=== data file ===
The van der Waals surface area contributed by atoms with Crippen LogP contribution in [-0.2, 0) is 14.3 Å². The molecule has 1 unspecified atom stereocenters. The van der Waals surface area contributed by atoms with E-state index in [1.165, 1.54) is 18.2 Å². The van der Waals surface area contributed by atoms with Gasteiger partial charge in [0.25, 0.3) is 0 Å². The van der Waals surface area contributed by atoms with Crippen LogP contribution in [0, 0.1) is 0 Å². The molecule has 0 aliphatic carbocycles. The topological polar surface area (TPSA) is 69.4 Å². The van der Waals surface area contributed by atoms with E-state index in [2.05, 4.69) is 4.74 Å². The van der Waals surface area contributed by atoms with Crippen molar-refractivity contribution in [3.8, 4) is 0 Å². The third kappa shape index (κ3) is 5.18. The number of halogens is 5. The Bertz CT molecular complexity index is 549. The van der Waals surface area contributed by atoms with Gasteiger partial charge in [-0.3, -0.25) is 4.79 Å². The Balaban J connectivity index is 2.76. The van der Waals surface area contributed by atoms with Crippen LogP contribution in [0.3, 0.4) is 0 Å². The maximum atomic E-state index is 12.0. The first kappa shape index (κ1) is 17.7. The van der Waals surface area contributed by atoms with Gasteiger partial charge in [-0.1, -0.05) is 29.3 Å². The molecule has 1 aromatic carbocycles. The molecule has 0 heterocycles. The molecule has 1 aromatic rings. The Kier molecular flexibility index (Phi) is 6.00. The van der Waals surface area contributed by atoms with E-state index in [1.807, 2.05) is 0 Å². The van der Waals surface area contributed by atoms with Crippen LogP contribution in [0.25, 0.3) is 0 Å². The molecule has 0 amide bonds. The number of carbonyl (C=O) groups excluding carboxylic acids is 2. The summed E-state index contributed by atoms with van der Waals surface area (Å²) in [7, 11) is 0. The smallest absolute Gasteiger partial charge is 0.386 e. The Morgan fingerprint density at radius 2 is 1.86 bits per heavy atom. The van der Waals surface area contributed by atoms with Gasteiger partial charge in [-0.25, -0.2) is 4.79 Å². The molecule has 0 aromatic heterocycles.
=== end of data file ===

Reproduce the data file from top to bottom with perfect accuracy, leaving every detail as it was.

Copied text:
The van der Waals surface area contributed by atoms with Crippen LogP contribution in [-0.2, 0) is 14.3 Å². The molecule has 1 unspecified atom stereocenters. The van der Waals surface area contributed by atoms with E-state index in [1.165, 1.54) is 18.2 Å². The van der Waals surface area contributed by atoms with Gasteiger partial charge in [0.25, 0.3) is 0 Å². The van der Waals surface area contributed by atoms with Crippen LogP contribution in [0, 0.1) is 0 Å². The molecule has 0 aliphatic carbocycles. The topological polar surface area (TPSA) is 69.4 Å². The van der Waals surface area contributed by atoms with E-state index in [2.05, 4.69) is 4.74 Å². The van der Waals surface area contributed by atoms with Crippen molar-refractivity contribution in [3.8, 4) is 0 Å². The third kappa shape index (κ3) is 5.18. The number of halogens is 5. The Bertz CT molecular complexity index is 549. The van der Waals surface area contributed by atoms with Gasteiger partial charge in [-0.3, -0.25) is 4.79 Å². The Balaban J connectivity index is 2.76. The van der Waals surface area contributed by atoms with Crippen LogP contribution in [0.3, 0.4) is 0 Å². The maximum atomic E-state index is 12.0. The first kappa shape index (κ1) is 17.7. The van der Waals surface area contributed by atoms with Gasteiger partial charge in [-0.1, -0.05) is 29.3 Å². The molecule has 1 aromatic carbocycles. The molecule has 0 heterocycles. The molecule has 1 aromatic rings. The Kier molecular flexibility index (Phi) is 6.00. The van der Waals surface area contributed by atoms with E-state index in [1.807, 2.05) is 0 Å². The van der Waals surface area contributed by atoms with Crippen LogP contribution in [0.25, 0.3) is 0 Å². The molecule has 0 amide bonds. The number of carbonyl (C=O) groups excluding carboxylic acids is 2. The summed E-state index contributed by atoms with van der Waals surface area (Å²) in [7, 11) is 0. The smallest absolute Gasteiger partial charge is 0.386 e. The Morgan fingerprint density at radius 2 is 1.86 bits per heavy atom. The van der Waals surface area contributed by atoms with Gasteiger partial charge in [-0.25, -0.2) is 4.79 Å². The molecule has 0 aromatic heterocycles.